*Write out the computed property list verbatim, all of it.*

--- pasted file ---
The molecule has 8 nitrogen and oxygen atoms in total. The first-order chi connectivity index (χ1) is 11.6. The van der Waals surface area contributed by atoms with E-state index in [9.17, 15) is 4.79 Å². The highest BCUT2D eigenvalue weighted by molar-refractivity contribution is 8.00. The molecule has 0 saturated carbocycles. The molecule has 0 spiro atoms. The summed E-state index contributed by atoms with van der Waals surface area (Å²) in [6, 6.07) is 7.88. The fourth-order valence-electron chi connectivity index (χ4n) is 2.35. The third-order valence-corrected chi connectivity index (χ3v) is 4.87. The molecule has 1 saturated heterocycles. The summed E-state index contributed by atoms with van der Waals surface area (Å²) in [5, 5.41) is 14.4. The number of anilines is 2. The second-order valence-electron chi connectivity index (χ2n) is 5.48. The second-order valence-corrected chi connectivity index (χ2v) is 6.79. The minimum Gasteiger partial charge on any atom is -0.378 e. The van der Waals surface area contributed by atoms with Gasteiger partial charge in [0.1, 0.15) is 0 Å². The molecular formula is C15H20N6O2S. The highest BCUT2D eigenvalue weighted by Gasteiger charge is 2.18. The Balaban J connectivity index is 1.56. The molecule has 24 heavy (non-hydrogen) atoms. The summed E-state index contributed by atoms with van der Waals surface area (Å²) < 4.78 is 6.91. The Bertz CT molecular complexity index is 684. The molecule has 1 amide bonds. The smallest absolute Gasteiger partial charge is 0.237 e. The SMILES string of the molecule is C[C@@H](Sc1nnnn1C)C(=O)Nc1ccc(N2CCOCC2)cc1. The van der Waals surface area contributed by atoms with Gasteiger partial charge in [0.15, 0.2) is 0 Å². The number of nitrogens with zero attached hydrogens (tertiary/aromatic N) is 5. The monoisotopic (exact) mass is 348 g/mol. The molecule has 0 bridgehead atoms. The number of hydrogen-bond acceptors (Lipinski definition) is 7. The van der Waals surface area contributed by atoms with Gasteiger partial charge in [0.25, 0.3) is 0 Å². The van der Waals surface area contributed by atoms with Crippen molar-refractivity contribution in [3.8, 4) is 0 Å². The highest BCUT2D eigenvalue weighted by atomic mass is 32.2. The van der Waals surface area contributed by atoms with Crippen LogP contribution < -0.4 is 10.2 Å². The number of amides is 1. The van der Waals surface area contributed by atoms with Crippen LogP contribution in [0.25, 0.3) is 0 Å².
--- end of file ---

The molecule has 8 nitrogen and oxygen atoms in total. The first-order chi connectivity index (χ1) is 11.6. The van der Waals surface area contributed by atoms with E-state index in [9.17, 15) is 4.79 Å². The highest BCUT2D eigenvalue weighted by molar-refractivity contribution is 8.00. The molecule has 0 saturated carbocycles. The molecule has 0 spiro atoms. The summed E-state index contributed by atoms with van der Waals surface area (Å²) in [6, 6.07) is 7.88. The fourth-order valence-electron chi connectivity index (χ4n) is 2.35. The third-order valence-corrected chi connectivity index (χ3v) is 4.87. The molecule has 1 saturated heterocycles. The summed E-state index contributed by atoms with van der Waals surface area (Å²) in [5, 5.41) is 14.4. The number of anilines is 2. The second-order valence-electron chi connectivity index (χ2n) is 5.48. The second-order valence-corrected chi connectivity index (χ2v) is 6.79. The minimum Gasteiger partial charge on any atom is -0.378 e. The van der Waals surface area contributed by atoms with Gasteiger partial charge in [0.1, 0.15) is 0 Å². The molecular formula is C15H20N6O2S. The highest BCUT2D eigenvalue weighted by Gasteiger charge is 2.18. The Balaban J connectivity index is 1.56. The molecule has 24 heavy (non-hydrogen) atoms. The summed E-state index contributed by atoms with van der Waals surface area (Å²) < 4.78 is 6.91. The Bertz CT molecular complexity index is 684. The molecule has 1 amide bonds. The smallest absolute Gasteiger partial charge is 0.237 e. The SMILES string of the molecule is C[C@@H](Sc1nnnn1C)C(=O)Nc1ccc(N2CCOCC2)cc1. The van der Waals surface area contributed by atoms with Gasteiger partial charge in [0.15, 0.2) is 0 Å². The number of nitrogens with zero attached hydrogens (tertiary/aromatic N) is 5. The monoisotopic (exact) mass is 348 g/mol. The molecule has 0 bridgehead atoms. The number of hydrogen-bond acceptors (Lipinski definition) is 7. The van der Waals surface area contributed by atoms with Gasteiger partial charge in [0.25, 0.3) is 0 Å². The van der Waals surface area contributed by atoms with Crippen molar-refractivity contribution in [3.8, 4) is 0 Å². The highest BCUT2D eigenvalue weighted by atomic mass is 32.2. The van der Waals surface area contributed by atoms with Crippen LogP contribution < -0.4 is 10.2 Å². The number of amides is 1. The van der Waals surface area contributed by atoms with Crippen LogP contribution in [0.25, 0.3) is 0 Å².